Our Real Estate Expert Tells Us The Best Type Of Countertop Material For A Large Kitchen

Between weeknight family dinners and entertaining on the weekends, kitchens see more action than other rooms in the house. The routine traffic and activity mean all kitchen materials, especially the countertop, should be durable. "In my opinion, the best countertop material is either quartzite or quartz materials," Jason Pietruszka, the general contractor, interior designer, and real estate developer of JJP Construction Inc., told House Digest in an exclusive interview. "Quartz is a durable material that is perfect for kitchens. It is not a porous product, so issues with usage on this counter [are] not as much of a concern, i.e., spilling red wine."

Quartz is a manufactured stone rather than a natural one. The engineered slabs are made with crushed quartz crystals combined with resins and pigments. The resin helps to fill the holes naturally occurring in quartz, which makes the countertop resistant to staining. But durability is only one reason to love quartz in the kitchen. According to Pietruszka, "It is also available in so many different colors and patterns, and a lot of them match true marble intonations."

He said since quartz is an engineered material, it's also relatively easy to manufacture slabs with matching or continuous veining patterns — a practice known as "bookmatching." Bookmatched quartz is a benefit for large kitchens that may feature expansive islands or long swarths of countertops that would look stunning with a seamless design.

Are there alternatives to quartz?

Of course, there is no perfect countertop material, so even quartz has downsides. "The downside with this material is that it can be difficult to repair if you have a crack in it or a chipped corner," Jason Pietruszka told House Digest. However, cracks and chips are not common with quartz and often occur after improper installation, low-quality materials, extreme temperatures, or being hit by a heavy object. As long as you take care to maintain the stone, it should stay in good shape for years to come.

Because marble is porous, it's not always the best material for the kitchen. However, quartz's non-porous nature and some slabs' ability to appear like marble make it a good alternative. "It doesn't look fake like a porcelain slab, but sometimes it can be obvious that it is not 100% authentic marble," warned Pietruszka. "So you do have to be cautious of the product and look you are going for."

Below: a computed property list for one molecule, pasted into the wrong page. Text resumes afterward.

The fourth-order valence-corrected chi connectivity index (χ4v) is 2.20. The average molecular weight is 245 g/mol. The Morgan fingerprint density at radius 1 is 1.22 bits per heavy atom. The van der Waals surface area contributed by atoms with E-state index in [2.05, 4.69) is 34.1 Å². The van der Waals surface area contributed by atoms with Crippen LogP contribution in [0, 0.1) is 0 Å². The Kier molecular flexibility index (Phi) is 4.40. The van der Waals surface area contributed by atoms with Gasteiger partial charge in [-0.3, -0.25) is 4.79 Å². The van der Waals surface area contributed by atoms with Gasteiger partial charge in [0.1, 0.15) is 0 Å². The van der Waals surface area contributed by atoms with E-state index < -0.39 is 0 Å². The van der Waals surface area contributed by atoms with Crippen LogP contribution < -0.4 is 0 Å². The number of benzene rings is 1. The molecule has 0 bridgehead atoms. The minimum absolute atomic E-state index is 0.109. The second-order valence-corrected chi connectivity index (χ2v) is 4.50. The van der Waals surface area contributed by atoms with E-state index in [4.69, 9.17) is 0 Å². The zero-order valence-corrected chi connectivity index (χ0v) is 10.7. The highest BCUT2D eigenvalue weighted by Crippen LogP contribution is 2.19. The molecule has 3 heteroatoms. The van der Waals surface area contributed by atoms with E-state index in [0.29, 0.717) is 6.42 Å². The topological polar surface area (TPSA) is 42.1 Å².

As for alternatives to quartz, Pietruszka said, "I would only ever recommend natural stones, porcelain (but only for backsplashes!!), or quartzite. If I had to pick a top recommendation, quartzite would be it. It is basically a quartz slab, but they mix in real pieces of natural marble. This ends up enhancing the look and feel of the product tremendously. You get all the benefits of using quartz, but the upgrade of having it look so much closer to real marble."

Choosing slabs for countertops

Countertops are one of the most important materials of a kitchen, which can make shopping for one an overwhelming process. "Picking slabs can be such a fun experience. The colors and options can feel endless, though," noted Jason Pietruszka. "Go into picking out your products and materials with a mission in mind. Focus on your needs first and then take looks (beauty) into consideration. I always say, function over form!" You want to ensure that your countertop is going to stand up to the daily wear and tear that kitchens often ensure while also contributing to the aesthetic of the room.

In order to find the right countertop for your home, Pietruszka suggested Home Digest readers ask themselves these questions: "What kind of kitchen user are you? Do you cook a lot, do you order out, do you entertain often?" Identifying the way you use your kitchen can help guide you as you search through what can seem like endless options. You'll also want to consider the style of the room to help inform the color, veining, and pattern of the quartz slab. "All of these questions lead to answers that will point you in the best direction forward for your kitchen."